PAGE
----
‘The island of Rum will one day be considered, if not the most remarkable of The Hebrides, at least a very important field of inquiry.’ Edward Daniel Clarke (1797).
Rum contains evidence of some of the earliest human habitation in Scotland; with evidence of a Mesolithic settlement at Loch Scresort dating back 9,000 years. The island suffered from wholesale clearances in the 19th century with the whole island cleared bar one farmer, to be replaced with sheep; for example, Harris once had a population of over 200 people.
This led to the abandonment of many settlements across the island, and wholesale shipment of people to the New World. The island was turned into a shooting estate by the Marquis of Salisbury, who introduced red deer. Thereafter it had a variety of owners, the last private one being the Bullough family who used it as a private sporting estate. They built the sandstone Kinloch Castle, which stands as a monument to a bygone era, and their graves still lie in a mock classical Mausoleum at Harris.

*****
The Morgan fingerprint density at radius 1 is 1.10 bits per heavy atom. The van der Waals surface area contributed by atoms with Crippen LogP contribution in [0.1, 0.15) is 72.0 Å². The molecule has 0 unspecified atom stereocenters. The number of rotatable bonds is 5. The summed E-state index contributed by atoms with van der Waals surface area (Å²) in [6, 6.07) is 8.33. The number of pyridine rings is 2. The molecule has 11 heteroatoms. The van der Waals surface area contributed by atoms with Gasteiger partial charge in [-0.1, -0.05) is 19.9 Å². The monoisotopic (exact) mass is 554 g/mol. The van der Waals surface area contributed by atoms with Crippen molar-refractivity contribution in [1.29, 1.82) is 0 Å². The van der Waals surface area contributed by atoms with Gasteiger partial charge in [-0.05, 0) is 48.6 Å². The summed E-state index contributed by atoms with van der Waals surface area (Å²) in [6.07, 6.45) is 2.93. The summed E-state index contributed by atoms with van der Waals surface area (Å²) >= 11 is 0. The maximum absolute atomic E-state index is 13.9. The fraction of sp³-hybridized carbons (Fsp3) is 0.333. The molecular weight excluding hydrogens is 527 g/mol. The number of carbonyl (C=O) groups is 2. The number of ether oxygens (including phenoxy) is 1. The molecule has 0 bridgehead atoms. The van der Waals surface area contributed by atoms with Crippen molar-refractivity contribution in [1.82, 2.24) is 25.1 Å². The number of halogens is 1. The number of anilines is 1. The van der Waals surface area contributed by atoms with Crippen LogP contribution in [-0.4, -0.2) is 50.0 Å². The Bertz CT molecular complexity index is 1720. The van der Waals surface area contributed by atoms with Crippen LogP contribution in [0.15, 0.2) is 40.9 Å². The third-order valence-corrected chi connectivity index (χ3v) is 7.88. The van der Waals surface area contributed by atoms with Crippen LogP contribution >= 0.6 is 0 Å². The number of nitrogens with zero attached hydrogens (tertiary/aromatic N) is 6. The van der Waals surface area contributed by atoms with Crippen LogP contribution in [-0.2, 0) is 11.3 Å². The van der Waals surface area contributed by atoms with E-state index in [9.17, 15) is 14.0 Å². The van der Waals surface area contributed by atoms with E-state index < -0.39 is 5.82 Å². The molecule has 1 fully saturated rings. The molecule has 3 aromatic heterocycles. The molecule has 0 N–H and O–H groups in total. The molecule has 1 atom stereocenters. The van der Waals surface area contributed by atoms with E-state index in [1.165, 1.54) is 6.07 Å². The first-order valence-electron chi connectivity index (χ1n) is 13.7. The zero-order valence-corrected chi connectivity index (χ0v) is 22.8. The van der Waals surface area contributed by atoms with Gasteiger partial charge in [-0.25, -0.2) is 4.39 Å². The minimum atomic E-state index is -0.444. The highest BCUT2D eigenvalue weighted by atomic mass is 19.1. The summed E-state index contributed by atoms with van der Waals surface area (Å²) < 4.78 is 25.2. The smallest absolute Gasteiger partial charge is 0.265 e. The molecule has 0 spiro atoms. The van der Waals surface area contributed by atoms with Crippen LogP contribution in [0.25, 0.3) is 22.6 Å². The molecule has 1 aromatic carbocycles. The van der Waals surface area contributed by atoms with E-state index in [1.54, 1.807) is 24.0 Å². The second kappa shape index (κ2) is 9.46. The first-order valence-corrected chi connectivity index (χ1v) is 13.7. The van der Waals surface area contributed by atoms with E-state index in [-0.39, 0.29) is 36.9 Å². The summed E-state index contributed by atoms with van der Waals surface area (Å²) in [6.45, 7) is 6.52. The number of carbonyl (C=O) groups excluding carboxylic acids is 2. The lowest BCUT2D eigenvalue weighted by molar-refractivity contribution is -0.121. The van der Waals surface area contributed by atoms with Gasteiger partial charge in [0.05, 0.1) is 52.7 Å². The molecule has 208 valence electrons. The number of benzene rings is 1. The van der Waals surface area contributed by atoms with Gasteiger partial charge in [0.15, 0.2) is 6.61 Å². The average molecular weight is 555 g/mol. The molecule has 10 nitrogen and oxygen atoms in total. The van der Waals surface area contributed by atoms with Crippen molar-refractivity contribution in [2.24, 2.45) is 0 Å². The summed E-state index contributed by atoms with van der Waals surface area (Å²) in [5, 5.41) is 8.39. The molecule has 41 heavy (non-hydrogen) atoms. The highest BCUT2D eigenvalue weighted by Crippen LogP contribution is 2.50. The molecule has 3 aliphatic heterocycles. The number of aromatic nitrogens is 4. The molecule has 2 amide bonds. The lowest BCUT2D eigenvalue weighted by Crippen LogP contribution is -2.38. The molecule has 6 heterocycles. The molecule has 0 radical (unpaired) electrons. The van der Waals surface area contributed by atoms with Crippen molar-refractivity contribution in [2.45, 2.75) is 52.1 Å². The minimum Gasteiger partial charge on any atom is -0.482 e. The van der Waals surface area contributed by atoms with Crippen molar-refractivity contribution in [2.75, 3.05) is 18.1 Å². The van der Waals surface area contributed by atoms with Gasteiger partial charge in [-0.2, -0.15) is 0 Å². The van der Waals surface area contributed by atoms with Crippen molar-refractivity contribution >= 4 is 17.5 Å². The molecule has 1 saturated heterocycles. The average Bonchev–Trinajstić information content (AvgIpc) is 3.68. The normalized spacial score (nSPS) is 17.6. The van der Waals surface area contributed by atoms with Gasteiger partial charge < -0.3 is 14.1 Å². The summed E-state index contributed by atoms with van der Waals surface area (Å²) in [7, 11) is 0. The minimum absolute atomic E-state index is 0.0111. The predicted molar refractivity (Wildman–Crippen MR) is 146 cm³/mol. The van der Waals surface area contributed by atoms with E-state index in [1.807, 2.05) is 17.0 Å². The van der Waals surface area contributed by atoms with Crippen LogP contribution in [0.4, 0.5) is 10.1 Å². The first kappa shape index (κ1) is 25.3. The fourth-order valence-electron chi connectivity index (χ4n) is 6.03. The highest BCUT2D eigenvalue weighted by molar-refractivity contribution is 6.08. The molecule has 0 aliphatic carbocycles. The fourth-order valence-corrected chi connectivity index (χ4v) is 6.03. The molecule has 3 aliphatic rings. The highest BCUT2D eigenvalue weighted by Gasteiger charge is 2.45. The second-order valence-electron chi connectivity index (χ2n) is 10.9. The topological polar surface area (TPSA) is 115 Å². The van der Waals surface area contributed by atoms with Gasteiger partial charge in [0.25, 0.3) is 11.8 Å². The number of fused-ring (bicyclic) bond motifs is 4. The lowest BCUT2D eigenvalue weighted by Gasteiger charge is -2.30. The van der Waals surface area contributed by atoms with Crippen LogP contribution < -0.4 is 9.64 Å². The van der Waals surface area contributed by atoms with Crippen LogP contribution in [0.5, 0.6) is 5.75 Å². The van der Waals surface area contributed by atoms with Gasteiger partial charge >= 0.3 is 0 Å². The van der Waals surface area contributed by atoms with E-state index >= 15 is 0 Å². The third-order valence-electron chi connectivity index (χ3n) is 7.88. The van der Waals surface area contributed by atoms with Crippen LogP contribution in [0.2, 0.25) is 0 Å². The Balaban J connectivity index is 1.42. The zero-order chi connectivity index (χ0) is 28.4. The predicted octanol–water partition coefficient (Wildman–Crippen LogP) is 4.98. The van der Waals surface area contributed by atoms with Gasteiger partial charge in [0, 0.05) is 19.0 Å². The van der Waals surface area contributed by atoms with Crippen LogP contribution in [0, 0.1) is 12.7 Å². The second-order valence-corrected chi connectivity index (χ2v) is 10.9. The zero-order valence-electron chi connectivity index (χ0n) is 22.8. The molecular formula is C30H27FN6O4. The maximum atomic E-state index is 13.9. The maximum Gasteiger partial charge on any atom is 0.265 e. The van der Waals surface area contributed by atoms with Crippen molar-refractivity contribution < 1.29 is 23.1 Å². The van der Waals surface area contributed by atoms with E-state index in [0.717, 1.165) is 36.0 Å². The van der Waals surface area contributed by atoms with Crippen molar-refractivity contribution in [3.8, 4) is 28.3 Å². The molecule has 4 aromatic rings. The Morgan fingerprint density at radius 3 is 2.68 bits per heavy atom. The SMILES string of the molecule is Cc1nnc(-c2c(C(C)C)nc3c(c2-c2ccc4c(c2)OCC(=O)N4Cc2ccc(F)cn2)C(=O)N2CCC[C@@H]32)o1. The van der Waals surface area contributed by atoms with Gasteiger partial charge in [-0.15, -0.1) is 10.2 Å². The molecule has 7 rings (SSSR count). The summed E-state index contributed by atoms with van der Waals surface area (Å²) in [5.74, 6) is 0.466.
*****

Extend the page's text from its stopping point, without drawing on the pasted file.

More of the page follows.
Crofting was introduced to Kinloch Glen in 2009.
Evidence of Canna’s religious history comes from the carved stone cross marking the site of Keill, an ancient Christian settlement dating back to St. Columba’s time; to the west lies the remains of the Nunnery Rubha Sgorr nam Ban-naomha. An ancient cursing stone used by early Christian Pilgrims was recently found on Canna. The round stone with an early Christian cross engraved on it, also known as a “bullaun” stone, is believed to be the first of its type to be found in Scotland, and was discovered by chance in an old graveyard on the island. More commonly found in Ireland, the stones were used by ancient Christian pilgrims, who would turn them either while praying or when laying a curse, and were often to be found on sacred pilgrim routes. Traditionally, the pilgrim would turn the stone clockwise, wearing a depression or hole in a bigger “socket” stone underneath. The Canna stone is approximately 25cm in diameter and is marked with a clearly engraved early Christian cross.